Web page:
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how are dark and light soy sauce different
January 25, 2004 4:08 PM   Subscribe

What's the real difference between dark soy sauce and light soy sauce? Fish sauce? If a recipe calls for light (or dark) soy sauce, can one substitute fish sauce? Does fish sauce go bad? Should it be refrigerated, or is it okay to leave it on the shelf for years (which is how long it takes me to use a full bottle)?

Also, if it's not okay to substitute one sauce for another, is there a way to approximate one? For example, our supermarket (in a small town) has an ample supply of food ol' Kikkoman soy sauce, which I assume is dark soy sauce. Is there a way to make it approximate light soy sauce?

I love Asian cooking, but sometimes I'm lost about what I can substitute, and my cookbooks just aren't any help.
posted by jdroth to Food & Drink (16 answers total)
 
Light soy tends to be saltier and less viscous than dark soy sauce. Unless you're going for an uber authenticity thing, it shouldn't be a problem to substitute the two kinds. However, the fish component in fish sauce gives it quite a different flavor entirely.

BTW i'm not 100% sure but i think kikkoman is light.
posted by juv3nal at 4:20 PM on January 25, 2004


Fish sauce is for Thai cooking.
posted by konolia at 4:21 PM on January 25, 2004


The entry on soy sauce in the Wikipedia and the section on Asian condiments at the invaluable Cook's Thesaurus should answer most of your questions. Essentially: I would say that you're probably OK using a tamari-style sauce for most purposes (and anchovies, if you need fish sauce), unless you're an authenticity hound.
posted by Johnny Assay at 4:29 PM on January 25, 2004


Yes, soy sauce should be refrigerated. No, it shouldn't be expected to last years. It won't go bad but over time it will be less tasty and evaporation will ever so slowly make it darker and more concentrated. I don't really cook with fish sauce, disliking the flavor, but I would expect it to be similar in these respects.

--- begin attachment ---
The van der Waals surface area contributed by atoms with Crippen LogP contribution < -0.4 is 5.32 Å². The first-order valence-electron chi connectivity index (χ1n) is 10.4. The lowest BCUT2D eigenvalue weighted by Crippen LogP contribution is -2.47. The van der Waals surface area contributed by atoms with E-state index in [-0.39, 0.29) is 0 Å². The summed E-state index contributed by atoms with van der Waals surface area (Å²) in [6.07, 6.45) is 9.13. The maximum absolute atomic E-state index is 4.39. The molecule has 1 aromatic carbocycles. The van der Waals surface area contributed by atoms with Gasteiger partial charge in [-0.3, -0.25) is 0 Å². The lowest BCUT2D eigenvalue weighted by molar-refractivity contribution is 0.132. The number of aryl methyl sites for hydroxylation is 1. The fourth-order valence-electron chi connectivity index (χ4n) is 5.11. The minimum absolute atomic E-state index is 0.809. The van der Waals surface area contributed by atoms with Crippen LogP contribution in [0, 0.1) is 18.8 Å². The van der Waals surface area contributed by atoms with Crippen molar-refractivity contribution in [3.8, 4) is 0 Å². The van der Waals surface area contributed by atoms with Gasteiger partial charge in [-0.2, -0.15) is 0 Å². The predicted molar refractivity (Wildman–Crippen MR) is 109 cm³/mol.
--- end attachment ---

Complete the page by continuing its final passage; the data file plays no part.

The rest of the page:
posted by majick at 5:27 PM on January 25, 2004


my (limited) experience of cantonese culture suggests that dark/light soy sauce isn't important (personal taste/whatever is in the shop) and that it's not refrigerated (at least in the uk) but that it disappears at an alarming rate.
posted by andrew cooke at 5:41 PM on January 25, 2004


Fish sauce is used in many Asian countries and is made in many different ways. Fish sauce was commonly used in the Roman period and also in England. Someone added tomatoes, a new world food that was more popular in the West, and that is how we got the much maligned Ketchup. Here is a traditional recipe for ketchup

3 cups tomato paste
1/2 cup fish sauce
1/2 cup maple syrup or other sweetner
pepper, garlic

Let ferment for a few days at room temp then consume. It is too bad modern ketchup doesn't use fish sauce which tastes richer and is loaded with vitamins and minerals and protein.
posted by stbalbach at 7:37 PM on January 25, 2004


Kecap manis is Malaysian/Indonesian dark soy sauce. Thick and sweet, has the consistency of molasses. A little goes a long way. Nothing like Kikkoman.

One way to get a little fishy richness into dishes--without seeming too 'weird'--is to use anchovy paste, the kind sold in little squeeze tubes. A teaspoon or two stirred into a pan of spaghetti sauce will give it that "what a great flavor, can't put my finger on it" taste.

If I remember correctly, the Roman fish sauce was called "garum". Salted, fermented fish entrails and such. Mmmmm, boy.
posted by gimonca at 8:16 PM on January 25, 2004


As it turns out, those know-it-alls at PBS have an answer for everything. At least they agree with my anchovy paste idea.
posted by gimonca at 8:18 PM on January 25, 2004